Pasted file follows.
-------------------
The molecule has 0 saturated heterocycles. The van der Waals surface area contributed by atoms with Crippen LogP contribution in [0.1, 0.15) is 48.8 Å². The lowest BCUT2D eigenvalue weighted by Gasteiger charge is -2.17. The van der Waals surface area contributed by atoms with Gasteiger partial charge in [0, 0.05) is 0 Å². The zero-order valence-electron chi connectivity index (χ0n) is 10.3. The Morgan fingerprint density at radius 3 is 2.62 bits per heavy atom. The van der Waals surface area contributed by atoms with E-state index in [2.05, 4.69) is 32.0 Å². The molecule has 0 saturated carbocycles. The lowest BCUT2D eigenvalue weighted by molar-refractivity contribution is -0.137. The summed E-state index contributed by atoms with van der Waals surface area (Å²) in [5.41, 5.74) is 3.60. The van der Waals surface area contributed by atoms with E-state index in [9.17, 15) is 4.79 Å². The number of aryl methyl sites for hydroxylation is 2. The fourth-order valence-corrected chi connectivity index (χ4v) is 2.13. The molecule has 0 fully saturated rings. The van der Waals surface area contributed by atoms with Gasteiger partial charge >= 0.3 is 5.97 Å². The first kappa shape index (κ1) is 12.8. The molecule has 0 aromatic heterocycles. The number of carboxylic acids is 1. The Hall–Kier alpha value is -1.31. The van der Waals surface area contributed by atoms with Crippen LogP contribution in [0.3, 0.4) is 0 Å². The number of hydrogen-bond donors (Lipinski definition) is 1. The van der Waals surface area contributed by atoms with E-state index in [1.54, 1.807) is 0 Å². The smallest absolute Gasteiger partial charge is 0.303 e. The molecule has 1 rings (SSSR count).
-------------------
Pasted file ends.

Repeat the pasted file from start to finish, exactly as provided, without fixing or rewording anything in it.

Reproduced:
The molecule has 0 saturated heterocycles. The van der Waals surface area contributed by atoms with Crippen LogP contribution in [0.1, 0.15) is 48.8 Å². The lowest BCUT2D eigenvalue weighted by Gasteiger charge is -2.17. The van der Waals surface area contributed by atoms with Gasteiger partial charge in [0, 0.05) is 0 Å². The zero-order valence-electron chi connectivity index (χ0n) is 10.3. The Morgan fingerprint density at radius 3 is 2.62 bits per heavy atom. The van der Waals surface area contributed by atoms with E-state index in [2.05, 4.69) is 32.0 Å². The molecule has 0 saturated carbocycles. The lowest BCUT2D eigenvalue weighted by molar-refractivity contribution is -0.137. The summed E-state index contributed by atoms with van der Waals surface area (Å²) in [5.41, 5.74) is 3.60. The van der Waals surface area contributed by atoms with E-state index in [9.17, 15) is 4.79 Å². The number of aryl methyl sites for hydroxylation is 2. The fourth-order valence-corrected chi connectivity index (χ4v) is 2.13. The molecule has 0 fully saturated rings. The van der Waals surface area contributed by atoms with Gasteiger partial charge >= 0.3 is 5.97 Å². The first kappa shape index (κ1) is 12.8. The molecule has 0 aromatic heterocycles. The number of carboxylic acids is 1. The Hall–Kier alpha value is -1.31. The van der Waals surface area contributed by atoms with Crippen LogP contribution in [0.3, 0.4) is 0 Å². The number of hydrogen-bond donors (Lipinski definition) is 1. The van der Waals surface area contributed by atoms with E-state index in [1.54, 1.807) is 0 Å². The smallest absolute Gasteiger partial charge is 0.303 e. The molecule has 1 rings (SSSR count).